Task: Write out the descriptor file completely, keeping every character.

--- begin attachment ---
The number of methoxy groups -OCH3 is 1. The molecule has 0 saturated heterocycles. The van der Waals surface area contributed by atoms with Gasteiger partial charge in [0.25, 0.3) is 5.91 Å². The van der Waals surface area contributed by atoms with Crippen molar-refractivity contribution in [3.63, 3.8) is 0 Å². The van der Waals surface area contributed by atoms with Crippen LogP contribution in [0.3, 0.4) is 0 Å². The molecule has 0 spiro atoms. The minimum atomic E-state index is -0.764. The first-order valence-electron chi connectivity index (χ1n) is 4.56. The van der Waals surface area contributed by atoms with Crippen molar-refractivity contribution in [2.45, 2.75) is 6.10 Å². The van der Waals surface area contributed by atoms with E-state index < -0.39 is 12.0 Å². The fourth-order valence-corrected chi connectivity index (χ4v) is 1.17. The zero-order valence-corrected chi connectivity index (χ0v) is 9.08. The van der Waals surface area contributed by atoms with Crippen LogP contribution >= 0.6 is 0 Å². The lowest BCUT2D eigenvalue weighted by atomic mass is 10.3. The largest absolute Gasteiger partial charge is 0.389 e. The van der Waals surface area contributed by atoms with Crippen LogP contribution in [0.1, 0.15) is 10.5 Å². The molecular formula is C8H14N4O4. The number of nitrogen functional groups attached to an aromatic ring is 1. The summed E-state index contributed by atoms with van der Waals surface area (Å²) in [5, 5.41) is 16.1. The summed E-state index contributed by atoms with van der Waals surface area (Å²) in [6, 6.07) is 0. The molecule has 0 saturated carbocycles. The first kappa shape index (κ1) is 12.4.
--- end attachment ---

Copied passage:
The number of methoxy groups -OCH3 is 1. The molecule has 0 saturated heterocycles. The van der Waals surface area contributed by atoms with Gasteiger partial charge in [0.25, 0.3) is 5.91 Å². The van der Waals surface area contributed by atoms with Crippen molar-refractivity contribution in [3.63, 3.8) is 0 Å². The van der Waals surface area contributed by atoms with Crippen LogP contribution in [0.3, 0.4) is 0 Å². The molecule has 0 spiro atoms. The minimum atomic E-state index is -0.764. The first-order valence-electron chi connectivity index (χ1n) is 4.56. The van der Waals surface area contributed by atoms with Crippen molar-refractivity contribution in [2.45, 2.75) is 6.10 Å². The van der Waals surface area contributed by atoms with E-state index < -0.39 is 12.0 Å². The fourth-order valence-corrected chi connectivity index (χ4v) is 1.17. The zero-order valence-corrected chi connectivity index (χ0v) is 9.08. The van der Waals surface area contributed by atoms with Crippen LogP contribution >= 0.6 is 0 Å². The lowest BCUT2D eigenvalue weighted by atomic mass is 10.3. The largest absolute Gasteiger partial charge is 0.389 e. The van der Waals surface area contributed by atoms with Crippen LogP contribution in [0.1, 0.15) is 10.5 Å². The molecular formula is C8H14N4O4. The number of nitrogen functional groups attached to an aromatic ring is 1. The summed E-state index contributed by atoms with van der Waals surface area (Å²) in [5, 5.41) is 16.1. The summed E-state index contributed by atoms with van der Waals surface area (Å²) in [6, 6.07) is 0. The molecule has 0 saturated carbocycles. The first kappa shape index (κ1) is 12.4.